Iran rejects Obama's carrot/stick policy

Teheran says that Obama's proposed policy unacceptable and has failed in the past.

December 7, 2008 20:50
1 minute read.
Iran rejects Obama's carrot/stick policy

iran flag burning 248.88. (photo credit: AP)


Dear Reader,
As you can imagine, more people are reading The Jerusalem Post than ever before. Nevertheless, traditional business models are no longer sustainable and high-quality publications, like ours, are being forced to look for new ways to keep going. Unlike many other news organizations, we have not put up a paywall. We want to keep our journalism open and accessible and be able to keep providing you with news and analyses from the frontlines of Israel, the Middle East and the Jewish World.

As one of our loyal readers, we ask you to be our partner.

For $5 a month you will receive access to the following:

  • A user experience almost completely free of ads
  • Access to our Premium Section
  • Content from the award-winning Jerusalem Report and our monthly magazine to learn Hebrew - Ivrit
  • A brand new ePaper featuring the daily newspaper as it appears in print in Israel

Help us grow and continue telling Israel’s story to the world.

Thank you,

Ronit Hasin-Hochman, CEO, Jerusalem Post Group
Yaakov Katz, Editor-in-Chief


Iran has rejected a suggestion by US President-elect Barack Obama that a carrot and stick policy of economic incentives and additional sanctions might persuade the Iranian government to change its behavior. Iran's Foreign Ministry spokesman, Hasan Qashqavi, said Monday that Obama's proposed policy was unacceptable and had failed in the past. Qashqavi reiterated Iran's refusal to suspend enrichment Monday and said the US must recognize Iran's "nuclear right" before the country would dispel concerns about its program. He also said Obama would have to alter the current administration's confrontational policy toward Iran to overcome the present impasse. "Otherwise an old issue requires and old stance," said Qashqavi. Obama told NBC's "Meet the Press" on Sunday that the international community should adopt a carrot and stick policy to alter Iran's behavior toward its nuclear program and support for militant groups like Hamas and Hizbullah. He also said the US should increase direct diplomacy. "We are willing to talk to them directly and give them a clear choice and ultimately let them make a determination in terms of whether they want to do this the hard way or the easy way," Obama said. "We need to ratchet up tough but direct diplomacy with Iran, making very clear to them that their development of nuclear weapons would be unacceptable, that their funding of terrorist organizations, their threats against Israel are contrary to everything we believe in," he added. Obama said that his administration would pursue a carrot/stick policy in order to curb Iran's nuclear ambitions. "In terms of carrots, we can provide economic incentives that would be helpful to a country that despite being a net oil producer is under enormous strain, huge inflation, lots of employment problems," the president-elect said, but did state the incentives he would offer in return for Iranian compliance with the demands of the international community. "But we also have to focus on the sticks," he continued; "in order for us to change Iran's behavior we may have to tighten up those sanctions."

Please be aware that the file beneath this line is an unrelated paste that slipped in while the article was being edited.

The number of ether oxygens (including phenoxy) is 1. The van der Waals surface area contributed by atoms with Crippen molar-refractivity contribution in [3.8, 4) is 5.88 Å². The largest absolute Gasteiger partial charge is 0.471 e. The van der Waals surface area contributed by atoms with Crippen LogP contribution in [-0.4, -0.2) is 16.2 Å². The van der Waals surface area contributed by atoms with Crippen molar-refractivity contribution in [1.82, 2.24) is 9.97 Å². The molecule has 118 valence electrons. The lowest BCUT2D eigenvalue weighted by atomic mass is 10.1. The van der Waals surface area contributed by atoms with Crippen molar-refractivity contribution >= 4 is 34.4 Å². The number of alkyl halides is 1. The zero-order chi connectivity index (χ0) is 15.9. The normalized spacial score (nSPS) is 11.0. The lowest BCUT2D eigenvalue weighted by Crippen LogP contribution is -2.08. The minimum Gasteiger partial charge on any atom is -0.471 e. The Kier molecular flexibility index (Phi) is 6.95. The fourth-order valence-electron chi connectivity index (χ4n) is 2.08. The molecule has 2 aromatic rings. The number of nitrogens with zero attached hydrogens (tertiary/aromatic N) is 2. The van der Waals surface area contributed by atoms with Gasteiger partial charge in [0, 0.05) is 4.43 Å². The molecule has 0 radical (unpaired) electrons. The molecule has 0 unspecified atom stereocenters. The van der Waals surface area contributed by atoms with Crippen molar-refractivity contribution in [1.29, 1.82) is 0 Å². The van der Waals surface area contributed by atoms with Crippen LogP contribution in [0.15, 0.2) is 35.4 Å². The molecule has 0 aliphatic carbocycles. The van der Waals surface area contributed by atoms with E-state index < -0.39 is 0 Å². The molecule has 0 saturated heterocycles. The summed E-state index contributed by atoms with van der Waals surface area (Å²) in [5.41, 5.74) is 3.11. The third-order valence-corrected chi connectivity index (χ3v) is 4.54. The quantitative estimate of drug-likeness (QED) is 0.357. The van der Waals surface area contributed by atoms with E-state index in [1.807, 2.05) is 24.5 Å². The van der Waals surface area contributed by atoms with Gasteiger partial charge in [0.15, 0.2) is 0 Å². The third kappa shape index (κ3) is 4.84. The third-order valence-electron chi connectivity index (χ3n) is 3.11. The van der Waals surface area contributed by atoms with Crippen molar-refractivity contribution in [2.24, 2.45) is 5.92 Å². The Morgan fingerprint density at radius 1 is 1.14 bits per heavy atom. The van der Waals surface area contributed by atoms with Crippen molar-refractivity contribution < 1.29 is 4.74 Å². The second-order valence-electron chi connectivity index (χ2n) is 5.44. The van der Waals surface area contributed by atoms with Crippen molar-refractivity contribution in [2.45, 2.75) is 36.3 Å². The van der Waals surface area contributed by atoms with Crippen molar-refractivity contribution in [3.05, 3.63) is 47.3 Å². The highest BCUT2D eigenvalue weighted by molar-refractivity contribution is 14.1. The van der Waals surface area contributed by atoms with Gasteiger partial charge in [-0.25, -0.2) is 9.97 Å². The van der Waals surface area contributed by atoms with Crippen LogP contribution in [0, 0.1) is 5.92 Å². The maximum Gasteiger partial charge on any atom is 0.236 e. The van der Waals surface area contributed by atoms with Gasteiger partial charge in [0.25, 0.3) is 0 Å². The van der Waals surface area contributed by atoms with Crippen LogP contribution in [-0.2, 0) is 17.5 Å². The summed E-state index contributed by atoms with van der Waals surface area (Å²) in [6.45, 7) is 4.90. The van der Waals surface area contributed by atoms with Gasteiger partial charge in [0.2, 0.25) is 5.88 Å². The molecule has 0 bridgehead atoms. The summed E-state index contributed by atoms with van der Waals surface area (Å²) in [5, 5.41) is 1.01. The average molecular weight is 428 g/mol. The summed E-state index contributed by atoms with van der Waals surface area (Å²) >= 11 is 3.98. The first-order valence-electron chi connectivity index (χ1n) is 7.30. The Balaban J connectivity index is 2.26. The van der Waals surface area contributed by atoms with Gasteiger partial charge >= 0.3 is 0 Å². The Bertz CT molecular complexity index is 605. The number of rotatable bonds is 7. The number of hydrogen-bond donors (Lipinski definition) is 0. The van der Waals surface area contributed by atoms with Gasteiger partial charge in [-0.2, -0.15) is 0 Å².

Join Jerusalem Post Premium Plus now for just $5 and upgrade your experience with an ads-free website and exclusive content. Click here>>

Related Content

Bushehr nuclear Iranian
August 5, 2014
Iran and the bomb: The future of negotiations